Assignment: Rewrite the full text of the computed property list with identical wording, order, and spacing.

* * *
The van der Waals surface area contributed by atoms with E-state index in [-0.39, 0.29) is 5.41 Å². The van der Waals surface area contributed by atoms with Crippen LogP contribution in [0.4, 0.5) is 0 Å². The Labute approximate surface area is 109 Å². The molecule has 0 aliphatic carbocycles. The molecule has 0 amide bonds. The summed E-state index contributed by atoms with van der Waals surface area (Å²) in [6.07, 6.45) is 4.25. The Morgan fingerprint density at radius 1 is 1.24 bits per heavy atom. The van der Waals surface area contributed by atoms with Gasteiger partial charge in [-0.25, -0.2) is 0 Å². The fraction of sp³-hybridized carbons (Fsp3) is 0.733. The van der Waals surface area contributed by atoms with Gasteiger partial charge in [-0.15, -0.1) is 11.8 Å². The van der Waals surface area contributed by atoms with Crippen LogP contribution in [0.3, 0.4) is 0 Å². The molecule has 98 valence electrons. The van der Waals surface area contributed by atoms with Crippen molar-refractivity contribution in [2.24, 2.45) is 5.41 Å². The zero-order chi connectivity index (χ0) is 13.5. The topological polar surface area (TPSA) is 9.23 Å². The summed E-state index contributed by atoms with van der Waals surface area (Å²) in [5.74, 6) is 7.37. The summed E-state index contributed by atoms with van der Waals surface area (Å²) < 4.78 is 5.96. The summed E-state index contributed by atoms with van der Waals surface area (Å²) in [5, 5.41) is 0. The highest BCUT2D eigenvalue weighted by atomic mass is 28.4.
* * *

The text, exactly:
The van der Waals surface area contributed by atoms with E-state index in [-0.39, 0.29) is 5.41 Å². The van der Waals surface area contributed by atoms with Crippen LogP contribution in [0.4, 0.5) is 0 Å². The Labute approximate surface area is 109 Å². The molecule has 0 aliphatic carbocycles. The molecule has 0 amide bonds. The summed E-state index contributed by atoms with van der Waals surface area (Å²) in [6.07, 6.45) is 4.25. The Morgan fingerprint density at radius 1 is 1.24 bits per heavy atom. The van der Waals surface area contributed by atoms with Gasteiger partial charge in [-0.25, -0.2) is 0 Å². The fraction of sp³-hybridized carbons (Fsp3) is 0.733. The van der Waals surface area contributed by atoms with Gasteiger partial charge in [-0.15, -0.1) is 11.8 Å². The van der Waals surface area contributed by atoms with Crippen LogP contribution in [0.3, 0.4) is 0 Å². The molecule has 98 valence electrons. The van der Waals surface area contributed by atoms with Crippen molar-refractivity contribution in [2.24, 2.45) is 5.41 Å². The zero-order chi connectivity index (χ0) is 13.5. The topological polar surface area (TPSA) is 9.23 Å². The summed E-state index contributed by atoms with van der Waals surface area (Å²) in [5.74, 6) is 7.37. The summed E-state index contributed by atoms with van der Waals surface area (Å²) < 4.78 is 5.96. The summed E-state index contributed by atoms with van der Waals surface area (Å²) in [5, 5.41) is 0. The highest BCUT2D eigenvalue weighted by atomic mass is 28.4.